Because resour-ces are limited, anyone involved in a lifestyle of compassion will be forced to make difficult decisions. Church planting agencies used to frustrate me for almost exclusively targeting wealthy neighborhoods . . . at least until I found myself doing the same thing on a different scale.
I spent a considerable amount of time in my first several years of ministry here as personal taxi driver, bank, food pantry, manual laborer, and confidant to the poor and addicted. I wanted an ideal egalitarian approach to church growth.
I discovered what should be an obvious truth—if you have more people needing help than providing help, you have a sinking ship. It is very difficult to grow a healthy church with people who are neither healthy nor dependable enough to hold jobs. Out of necessity I became more deliberate about targeting our programming and leadership development to people who could give back to the church mission.
The egalitarian spirit of Acts 4 didn’t last long. That church ran into the same thorny issues we face today. By the time he wrote 1 Timothy 5, Paul developed some pretty strict restrictions on who could be helped. In the words of Christ and the apostles, there is an expectation of fruitfulness. While grace is always in order, I’ve come to believe that resources have to be weighted toward fruitfulness.
The Extent of Evil
A fourth reality check to a servanthood lifestyle is that evil is everywhere. There is much recent talk about ending poverty. It is indeed a noble goal, but one that is unlikely until the return of Christ. My intent is certainly not to discourage anyone from trying, but instead to caution against contributing to more apathy by setting unrealistic expectations.
Poverty is too complex an issue to be permanently sorted out by humans. The rich are sinful. People in the middle class are sinful. The poor are sinful. There are a great many causes we are not going to solve. I must remind myself that ending poverty isn’t the biblical mandate—making disciples is.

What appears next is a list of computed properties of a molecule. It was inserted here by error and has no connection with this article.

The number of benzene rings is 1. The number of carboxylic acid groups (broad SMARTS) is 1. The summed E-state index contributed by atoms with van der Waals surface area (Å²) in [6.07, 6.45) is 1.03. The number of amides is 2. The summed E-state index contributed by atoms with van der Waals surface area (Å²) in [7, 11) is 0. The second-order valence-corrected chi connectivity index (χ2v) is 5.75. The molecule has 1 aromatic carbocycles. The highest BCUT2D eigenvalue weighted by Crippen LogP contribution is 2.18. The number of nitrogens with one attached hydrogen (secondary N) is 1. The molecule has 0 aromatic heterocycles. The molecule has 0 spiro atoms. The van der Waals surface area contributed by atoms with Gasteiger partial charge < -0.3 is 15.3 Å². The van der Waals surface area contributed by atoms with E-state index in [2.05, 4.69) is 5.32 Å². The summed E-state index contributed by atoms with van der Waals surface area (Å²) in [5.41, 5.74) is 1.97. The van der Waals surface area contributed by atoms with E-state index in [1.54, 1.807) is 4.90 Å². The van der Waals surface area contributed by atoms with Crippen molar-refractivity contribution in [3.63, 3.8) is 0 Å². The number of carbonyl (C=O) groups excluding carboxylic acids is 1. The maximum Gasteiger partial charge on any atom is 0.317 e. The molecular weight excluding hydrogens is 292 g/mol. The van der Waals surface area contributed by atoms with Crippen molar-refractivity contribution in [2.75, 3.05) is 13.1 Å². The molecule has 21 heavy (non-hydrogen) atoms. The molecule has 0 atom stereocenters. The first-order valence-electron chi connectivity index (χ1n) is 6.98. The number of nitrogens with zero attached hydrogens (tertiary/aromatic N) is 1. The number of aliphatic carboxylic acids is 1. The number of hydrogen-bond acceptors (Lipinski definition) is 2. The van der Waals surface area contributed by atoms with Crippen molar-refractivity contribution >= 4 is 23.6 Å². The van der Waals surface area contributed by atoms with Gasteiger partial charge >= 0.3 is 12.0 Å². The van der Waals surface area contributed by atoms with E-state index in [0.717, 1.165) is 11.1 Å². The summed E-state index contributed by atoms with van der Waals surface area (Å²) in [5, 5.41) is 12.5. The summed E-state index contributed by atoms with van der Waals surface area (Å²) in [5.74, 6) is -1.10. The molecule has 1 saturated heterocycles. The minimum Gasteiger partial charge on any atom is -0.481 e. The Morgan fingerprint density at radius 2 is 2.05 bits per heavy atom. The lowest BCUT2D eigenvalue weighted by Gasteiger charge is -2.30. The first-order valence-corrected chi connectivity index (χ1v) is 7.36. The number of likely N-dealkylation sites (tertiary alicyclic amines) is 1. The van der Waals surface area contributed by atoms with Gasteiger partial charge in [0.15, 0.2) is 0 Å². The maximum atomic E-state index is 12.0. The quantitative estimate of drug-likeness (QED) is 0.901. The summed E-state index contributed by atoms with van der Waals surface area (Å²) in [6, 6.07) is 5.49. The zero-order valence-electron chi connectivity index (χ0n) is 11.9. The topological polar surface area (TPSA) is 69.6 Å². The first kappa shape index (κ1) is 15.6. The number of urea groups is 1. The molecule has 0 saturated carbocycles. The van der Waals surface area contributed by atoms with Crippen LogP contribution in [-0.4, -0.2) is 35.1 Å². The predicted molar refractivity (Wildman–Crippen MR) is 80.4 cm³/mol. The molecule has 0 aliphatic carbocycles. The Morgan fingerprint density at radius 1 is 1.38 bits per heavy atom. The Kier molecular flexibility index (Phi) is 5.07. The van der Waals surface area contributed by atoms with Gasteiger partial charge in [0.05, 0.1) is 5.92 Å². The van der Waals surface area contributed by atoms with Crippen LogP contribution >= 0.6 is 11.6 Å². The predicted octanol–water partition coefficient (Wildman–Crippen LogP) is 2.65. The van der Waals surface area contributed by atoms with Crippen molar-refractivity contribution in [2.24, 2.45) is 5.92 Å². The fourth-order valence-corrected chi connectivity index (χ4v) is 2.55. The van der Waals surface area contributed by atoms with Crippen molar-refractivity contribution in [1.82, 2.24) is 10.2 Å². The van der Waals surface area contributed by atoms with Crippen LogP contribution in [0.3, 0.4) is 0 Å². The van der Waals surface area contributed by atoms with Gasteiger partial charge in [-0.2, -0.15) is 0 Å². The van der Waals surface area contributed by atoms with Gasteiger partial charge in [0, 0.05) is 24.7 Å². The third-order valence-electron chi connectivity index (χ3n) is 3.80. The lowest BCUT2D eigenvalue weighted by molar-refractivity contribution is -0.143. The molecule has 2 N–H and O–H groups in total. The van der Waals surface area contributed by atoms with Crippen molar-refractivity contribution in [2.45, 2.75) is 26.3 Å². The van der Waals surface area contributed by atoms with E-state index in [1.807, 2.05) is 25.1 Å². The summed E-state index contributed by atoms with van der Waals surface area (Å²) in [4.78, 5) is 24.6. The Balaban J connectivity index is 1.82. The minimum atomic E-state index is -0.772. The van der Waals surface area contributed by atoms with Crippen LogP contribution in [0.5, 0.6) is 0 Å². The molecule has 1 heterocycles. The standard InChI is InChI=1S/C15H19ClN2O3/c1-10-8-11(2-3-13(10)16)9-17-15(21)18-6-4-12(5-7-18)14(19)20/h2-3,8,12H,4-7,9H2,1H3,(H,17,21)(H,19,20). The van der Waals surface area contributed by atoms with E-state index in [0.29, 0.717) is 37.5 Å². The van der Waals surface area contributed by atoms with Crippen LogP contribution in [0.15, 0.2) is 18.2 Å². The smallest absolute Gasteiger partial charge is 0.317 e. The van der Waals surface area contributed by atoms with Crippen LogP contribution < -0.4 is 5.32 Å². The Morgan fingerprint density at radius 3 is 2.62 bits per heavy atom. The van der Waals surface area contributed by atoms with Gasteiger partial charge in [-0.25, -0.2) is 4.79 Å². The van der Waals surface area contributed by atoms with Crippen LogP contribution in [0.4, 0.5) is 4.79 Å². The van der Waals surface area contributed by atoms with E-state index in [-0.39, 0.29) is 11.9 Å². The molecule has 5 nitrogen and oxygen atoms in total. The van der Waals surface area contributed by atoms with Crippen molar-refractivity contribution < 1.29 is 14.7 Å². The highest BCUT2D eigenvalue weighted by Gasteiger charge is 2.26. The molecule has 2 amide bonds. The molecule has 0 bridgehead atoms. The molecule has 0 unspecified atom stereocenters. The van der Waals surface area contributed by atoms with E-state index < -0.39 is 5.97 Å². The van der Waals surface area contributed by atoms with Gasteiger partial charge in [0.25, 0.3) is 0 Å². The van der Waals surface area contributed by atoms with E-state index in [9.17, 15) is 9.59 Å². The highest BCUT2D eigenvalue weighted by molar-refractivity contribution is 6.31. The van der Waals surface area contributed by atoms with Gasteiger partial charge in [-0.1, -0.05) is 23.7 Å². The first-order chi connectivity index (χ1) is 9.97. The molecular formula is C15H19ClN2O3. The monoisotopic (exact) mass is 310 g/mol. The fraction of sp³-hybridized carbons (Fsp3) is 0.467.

I see firsthand oppression by the rich. I see corruption in government. I see Christians blinded by materialism. I watch as the rich and powerful take over poor neighborhoods to build temples to the sports and retail gods.
But I also see the poor held in bondage by their own sin. I watch with heartache as many ignore opportunities to escape sin’s deception. I feel guilty on occasion because I don’t see the same innocence in the inner city that Shane Claiborne and others do. From my vantage point, sin is equally distributed across the economic spectrum.
Even the simplest acts are complicated by sin. To help with a litter problem during my first year here, a senior from the church and I set out a big garbage can at the edge of the yard. It did very little to help with litter. In fact, it became the dump site for neighbors who neglected to set out their garbage for city pickup every week. We scrapped that idea after my driveway became a garbage dump.
Each intended good deed or program must adapt to its abuse. New playgrounds get torched or ruined by vandals. I sometimes feel like a failure because I’ve found ministry far more difficult than some of the high-minded books and sermons I’ve heard.
Start a nonprofit and be prepared for a mountain of government paperwork. Why? Because for every legitimate charity there are scores of fraudulent ones trying to make money; the wealthy scheming to hide assets from taxes; and politicians exploiting them for political gain. A great many ideals are ruined by man’s sinfulness. It can be very de-motivating.
The good news is that God has a network of other help beyond what any individual servant can see. He has people sprinkled in government offices, corporate boardrooms, schools, police stations, hospitals, and elsewhere who aid in the battle at just the right time. Herein lies the beauty of serving without star power. No one person, church, or organization can take credit for turning around a life, neighborhood, city, or country. It is always much bigger. It is thousands of people making small contributions. You can only look in awe at God’s brilliance.
Compassion projects that are meant to turn heads have their place, but we learned in Iraq “big-splash” projects can’t replace the steady, everyday presence of feet on the ground. It can’t replace the security, training, grunt work, and hope that smaller-scale, close-quarter servanthood provides.
Jim Herbst ministers with Hazelwood Christian Church in Pittsburgh, Pennsylvania.